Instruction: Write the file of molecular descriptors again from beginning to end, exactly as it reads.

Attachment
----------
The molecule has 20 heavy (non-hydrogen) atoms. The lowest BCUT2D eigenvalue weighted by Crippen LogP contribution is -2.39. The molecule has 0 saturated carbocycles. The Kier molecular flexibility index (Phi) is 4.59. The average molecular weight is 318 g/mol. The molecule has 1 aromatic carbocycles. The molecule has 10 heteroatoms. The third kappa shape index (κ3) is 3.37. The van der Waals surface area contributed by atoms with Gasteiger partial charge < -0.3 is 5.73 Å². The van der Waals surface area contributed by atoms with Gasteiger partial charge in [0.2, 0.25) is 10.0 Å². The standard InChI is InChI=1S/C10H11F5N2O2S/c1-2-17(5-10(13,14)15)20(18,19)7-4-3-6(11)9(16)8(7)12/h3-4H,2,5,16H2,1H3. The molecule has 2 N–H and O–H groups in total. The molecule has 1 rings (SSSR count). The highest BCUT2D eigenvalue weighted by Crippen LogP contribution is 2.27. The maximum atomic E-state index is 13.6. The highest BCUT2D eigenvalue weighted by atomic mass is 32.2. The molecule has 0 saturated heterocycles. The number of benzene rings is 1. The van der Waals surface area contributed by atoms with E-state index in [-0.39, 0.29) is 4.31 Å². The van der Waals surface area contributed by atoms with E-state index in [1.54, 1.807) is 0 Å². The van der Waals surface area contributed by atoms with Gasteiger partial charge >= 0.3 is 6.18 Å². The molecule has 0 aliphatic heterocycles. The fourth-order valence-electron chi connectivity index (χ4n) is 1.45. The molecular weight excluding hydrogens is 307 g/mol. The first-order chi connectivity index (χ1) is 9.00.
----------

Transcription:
The molecule has 20 heavy (non-hydrogen) atoms. The lowest BCUT2D eigenvalue weighted by Crippen LogP contribution is -2.39. The molecule has 0 saturated carbocycles. The Kier molecular flexibility index (Phi) is 4.59. The average molecular weight is 318 g/mol. The molecule has 1 aromatic carbocycles. The molecule has 10 heteroatoms. The third kappa shape index (κ3) is 3.37. The van der Waals surface area contributed by atoms with Gasteiger partial charge < -0.3 is 5.73 Å². The van der Waals surface area contributed by atoms with Gasteiger partial charge in [0.2, 0.25) is 10.0 Å². The standard InChI is InChI=1S/C10H11F5N2O2S/c1-2-17(5-10(13,14)15)20(18,19)7-4-3-6(11)9(16)8(7)12/h3-4H,2,5,16H2,1H3. The molecule has 2 N–H and O–H groups in total. The molecule has 1 rings (SSSR count). The highest BCUT2D eigenvalue weighted by Crippen LogP contribution is 2.27. The maximum atomic E-state index is 13.6. The highest BCUT2D eigenvalue weighted by atomic mass is 32.2. The molecule has 0 saturated heterocycles. The number of benzene rings is 1. The van der Waals surface area contributed by atoms with E-state index in [-0.39, 0.29) is 4.31 Å². The van der Waals surface area contributed by atoms with E-state index in [1.54, 1.807) is 0 Å². The van der Waals surface area contributed by atoms with Gasteiger partial charge >= 0.3 is 6.18 Å². The molecule has 0 aliphatic heterocycles. The fourth-order valence-electron chi connectivity index (χ4n) is 1.45. The molecular weight excluding hydrogens is 307 g/mol. The first-order chi connectivity index (χ1) is 9.00.